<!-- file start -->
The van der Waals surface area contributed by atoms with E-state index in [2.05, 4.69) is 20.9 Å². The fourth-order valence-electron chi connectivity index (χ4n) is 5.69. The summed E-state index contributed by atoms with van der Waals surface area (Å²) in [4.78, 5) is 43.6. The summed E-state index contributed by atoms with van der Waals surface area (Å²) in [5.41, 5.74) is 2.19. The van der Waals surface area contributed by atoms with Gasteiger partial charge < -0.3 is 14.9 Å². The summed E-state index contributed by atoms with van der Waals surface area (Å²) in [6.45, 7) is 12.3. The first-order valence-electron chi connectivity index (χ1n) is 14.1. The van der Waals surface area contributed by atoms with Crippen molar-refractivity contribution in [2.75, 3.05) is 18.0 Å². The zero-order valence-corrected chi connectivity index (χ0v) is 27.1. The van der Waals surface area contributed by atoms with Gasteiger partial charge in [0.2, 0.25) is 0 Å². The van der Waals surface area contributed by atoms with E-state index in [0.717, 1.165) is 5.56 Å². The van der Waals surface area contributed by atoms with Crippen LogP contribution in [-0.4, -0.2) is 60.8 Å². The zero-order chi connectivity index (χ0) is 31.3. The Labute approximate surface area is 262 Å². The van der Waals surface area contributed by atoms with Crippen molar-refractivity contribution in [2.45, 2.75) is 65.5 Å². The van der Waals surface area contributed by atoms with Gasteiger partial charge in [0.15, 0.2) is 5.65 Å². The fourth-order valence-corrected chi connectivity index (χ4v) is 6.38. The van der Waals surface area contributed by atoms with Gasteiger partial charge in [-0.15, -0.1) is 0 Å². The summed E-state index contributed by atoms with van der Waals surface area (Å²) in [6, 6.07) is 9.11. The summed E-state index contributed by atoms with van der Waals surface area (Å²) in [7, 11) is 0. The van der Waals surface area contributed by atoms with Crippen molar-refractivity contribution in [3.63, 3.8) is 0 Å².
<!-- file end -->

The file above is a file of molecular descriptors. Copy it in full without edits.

The van der Waals surface area contributed by atoms with E-state index in [2.05, 4.69) is 20.9 Å². The fourth-order valence-electron chi connectivity index (χ4n) is 5.69. The summed E-state index contributed by atoms with van der Waals surface area (Å²) in [4.78, 5) is 43.6. The summed E-state index contributed by atoms with van der Waals surface area (Å²) in [5.41, 5.74) is 2.19. The van der Waals surface area contributed by atoms with Gasteiger partial charge < -0.3 is 14.9 Å². The summed E-state index contributed by atoms with van der Waals surface area (Å²) in [6.45, 7) is 12.3. The first-order valence-electron chi connectivity index (χ1n) is 14.1. The van der Waals surface area contributed by atoms with Crippen molar-refractivity contribution in [2.75, 3.05) is 18.0 Å². The zero-order valence-corrected chi connectivity index (χ0v) is 27.1. The van der Waals surface area contributed by atoms with Gasteiger partial charge in [0.2, 0.25) is 0 Å². The van der Waals surface area contributed by atoms with E-state index in [0.717, 1.165) is 5.56 Å². The van der Waals surface area contributed by atoms with Crippen LogP contribution in [-0.4, -0.2) is 60.8 Å². The zero-order chi connectivity index (χ0) is 31.3. The Labute approximate surface area is 262 Å². The van der Waals surface area contributed by atoms with Crippen molar-refractivity contribution in [2.45, 2.75) is 65.5 Å². The van der Waals surface area contributed by atoms with Gasteiger partial charge in [0.15, 0.2) is 5.65 Å². The fourth-order valence-corrected chi connectivity index (χ4v) is 6.38. The van der Waals surface area contributed by atoms with Gasteiger partial charge in [-0.15, -0.1) is 0 Å². The summed E-state index contributed by atoms with van der Waals surface area (Å²) in [6, 6.07) is 9.11. The summed E-state index contributed by atoms with van der Waals surface area (Å²) in [7, 11) is 0. The van der Waals surface area contributed by atoms with Crippen molar-refractivity contribution in [3.63, 3.8) is 0 Å².